SAN FRANCISCO – The Internet address registry for North America expects to start allowing transfers of IPv4 addresses to qualified users in Asia by the end of this month, possibly providing an escape valve for pent-up demand in that region.
Carriers, enterprises, universities and other entities in the Asia-Pacific region would be able to get unused IPv4 addresses from users in North America as long as they qualify under the rules of Asia-Pacific Network Information Center (APNIC), according to John Curran, president and CEO of American Registry for Internet Numbers (ARIN). Curran said his organization is doing a final evaluation of APNIC’s policies, but it expects to begin allowing transfers by the end of the month.
ARIN is one of five RIRs (regional Internet registries) around the world. Each has its own pool of IP addresses, which servers, routers, PCs and other devices need to communicate on the Internet. Addresses based on IPv4, the version of Internet Protocol still used by most systems, are becoming more scarce. Those addresses were assigned to the RIRs by the global Internet Assigned Numbers Authority (IANA), which handed out its last blocks of unused addresses to the regional bodies last year.
North America has a dwindling supply of never-used IPv4 addresses: approximately three so-called /8 blocks, each of which has about 16 million addresses, according to ARIN’s chief technical officer Mark Kosters. That’s down from five such blocks in March, he said. ARIN is expected to exhaust those next year. By contrast, APNIC stopped doing conventional allocations last April and is now strictly rationing addresses, according to Wilson. Its region has about half the world’s population and rapidly growing Internet economies, Wilson said.
Until recently, applicants in any region have been able to get fresh, never-used addresses from the regional registry itself.
“Since every region has had IP address space available to it, there hasn’t been a lot of demand for inter-regional transfers,” Curran said.
ARIN won’t transfer any of its remaining fresh blocks to Asia, Curran said. The so-called inter-regional transfers will only be for already assigned addresses that a third party in North America has to give up or wants to unload. There is an established system for doing those transactions, which must be approved and carried out by the RIR. So-called facilitators act as brokers for the addresses, matching up sellers and buyers and helping them negotiate prices. A page at ARIN’s website lists more than 90 IPv4 blocks that have been transferred.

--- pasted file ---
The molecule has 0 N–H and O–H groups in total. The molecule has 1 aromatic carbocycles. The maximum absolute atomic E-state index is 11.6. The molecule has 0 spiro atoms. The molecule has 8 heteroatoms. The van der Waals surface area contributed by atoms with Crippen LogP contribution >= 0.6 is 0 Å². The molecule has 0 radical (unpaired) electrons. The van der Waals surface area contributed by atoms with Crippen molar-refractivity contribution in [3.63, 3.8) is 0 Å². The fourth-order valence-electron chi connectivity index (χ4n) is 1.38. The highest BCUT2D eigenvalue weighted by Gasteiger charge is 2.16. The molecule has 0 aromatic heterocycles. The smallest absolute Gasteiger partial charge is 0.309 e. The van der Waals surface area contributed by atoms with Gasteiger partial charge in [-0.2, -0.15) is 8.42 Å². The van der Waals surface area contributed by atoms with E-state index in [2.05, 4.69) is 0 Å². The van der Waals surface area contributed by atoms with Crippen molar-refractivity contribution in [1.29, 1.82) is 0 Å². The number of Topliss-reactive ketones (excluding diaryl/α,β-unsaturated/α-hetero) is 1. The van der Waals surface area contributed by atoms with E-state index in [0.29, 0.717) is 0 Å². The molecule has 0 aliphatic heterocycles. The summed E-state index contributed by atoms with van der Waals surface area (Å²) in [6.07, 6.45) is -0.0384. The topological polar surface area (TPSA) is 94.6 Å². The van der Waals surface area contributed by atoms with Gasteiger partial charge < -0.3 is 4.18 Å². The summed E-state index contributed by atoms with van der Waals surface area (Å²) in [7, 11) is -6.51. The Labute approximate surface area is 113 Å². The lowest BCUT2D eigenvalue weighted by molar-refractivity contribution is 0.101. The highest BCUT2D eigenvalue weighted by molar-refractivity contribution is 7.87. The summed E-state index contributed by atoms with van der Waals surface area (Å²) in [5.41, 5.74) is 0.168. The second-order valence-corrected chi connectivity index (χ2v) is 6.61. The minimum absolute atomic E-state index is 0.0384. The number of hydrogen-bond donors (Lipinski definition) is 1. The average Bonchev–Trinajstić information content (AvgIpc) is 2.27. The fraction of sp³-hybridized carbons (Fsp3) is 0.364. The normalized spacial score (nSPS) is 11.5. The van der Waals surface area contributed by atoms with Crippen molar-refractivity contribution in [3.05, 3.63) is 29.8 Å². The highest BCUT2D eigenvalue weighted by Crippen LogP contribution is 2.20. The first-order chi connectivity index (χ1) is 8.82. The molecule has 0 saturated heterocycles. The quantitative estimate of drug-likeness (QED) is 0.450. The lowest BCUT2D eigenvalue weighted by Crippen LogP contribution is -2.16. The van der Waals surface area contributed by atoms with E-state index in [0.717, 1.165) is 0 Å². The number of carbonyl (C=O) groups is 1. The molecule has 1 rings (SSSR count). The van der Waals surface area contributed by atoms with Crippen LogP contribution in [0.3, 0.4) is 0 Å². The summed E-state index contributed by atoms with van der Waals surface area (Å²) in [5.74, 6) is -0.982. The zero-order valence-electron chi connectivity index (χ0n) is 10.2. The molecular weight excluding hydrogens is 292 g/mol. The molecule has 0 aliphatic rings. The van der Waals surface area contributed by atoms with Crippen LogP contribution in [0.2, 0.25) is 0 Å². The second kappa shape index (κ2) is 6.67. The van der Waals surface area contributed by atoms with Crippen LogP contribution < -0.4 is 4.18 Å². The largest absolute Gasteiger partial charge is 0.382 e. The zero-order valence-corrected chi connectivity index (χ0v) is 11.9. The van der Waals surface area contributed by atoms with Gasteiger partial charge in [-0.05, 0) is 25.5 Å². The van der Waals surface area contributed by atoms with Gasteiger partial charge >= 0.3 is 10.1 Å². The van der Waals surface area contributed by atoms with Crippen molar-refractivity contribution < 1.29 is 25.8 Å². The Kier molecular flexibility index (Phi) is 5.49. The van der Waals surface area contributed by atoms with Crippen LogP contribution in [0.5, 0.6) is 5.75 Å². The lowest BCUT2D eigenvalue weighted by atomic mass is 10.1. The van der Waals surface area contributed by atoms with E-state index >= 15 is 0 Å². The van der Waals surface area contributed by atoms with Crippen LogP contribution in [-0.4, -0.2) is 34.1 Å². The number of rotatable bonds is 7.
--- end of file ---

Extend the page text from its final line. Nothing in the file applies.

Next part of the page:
Most of that activity has been driven by bankruptcies, because qualified applicants in North America can still get new addresses directly from ARIN, according to Curran. He expects inter-regional transfers to accelerate the activity.
One facilitator, Kalorama Group, said the new policy will make its job easier and may affect the market for IPv4 addresses.
“Today, when we have a demand party coming from a region outside of ARIN, we need to match them with supply in their own region,” said Josh Bourne, Kalorama’s managing director. Opening up transfers should make more potential partners available.
But the change may also even out prices between different regions, Bourne said. Prices within North America have changed little since Microsoft’s purchase of 666,624 IPv4 addresses from Nortel Networks last year, one of few such deals made public. The price Microsoft paid came out to approximately $11.25 per address.
Prices in Asia-Pacific are between 50 percent and 100 percent higher than in North America because of greater scarcity, according to Bourne. Inter-regional transfers could lower the cost for buyers in Asia, while driving it up for those in North America, he said.
If extended more widely, inter-regional transfers could become a global phenomenon. ARIN and APNIC are just the first RIRs to approve them, and all the other RIRs — for Africa, Latin America, and Europe and the Middle East — are discussing such policies, APNIC’s Wilson said.
But both Curran and Wilson said snapping up IPv4 addresses only makes sense as part of a transition to IPv6. There are only about 4.3 billion IPv4 addresses, less than one for every person in the world. IPv6 offers many orders of magnitude more addresses.
“We probably need 40 or 50 billion IP addresses,” Curran said. “So we can move around the v4 ones to better use them, but I don’t know if a lot of companies are going to invest significantly in them, because it’s recognized that there’s only so much life left in that engine.”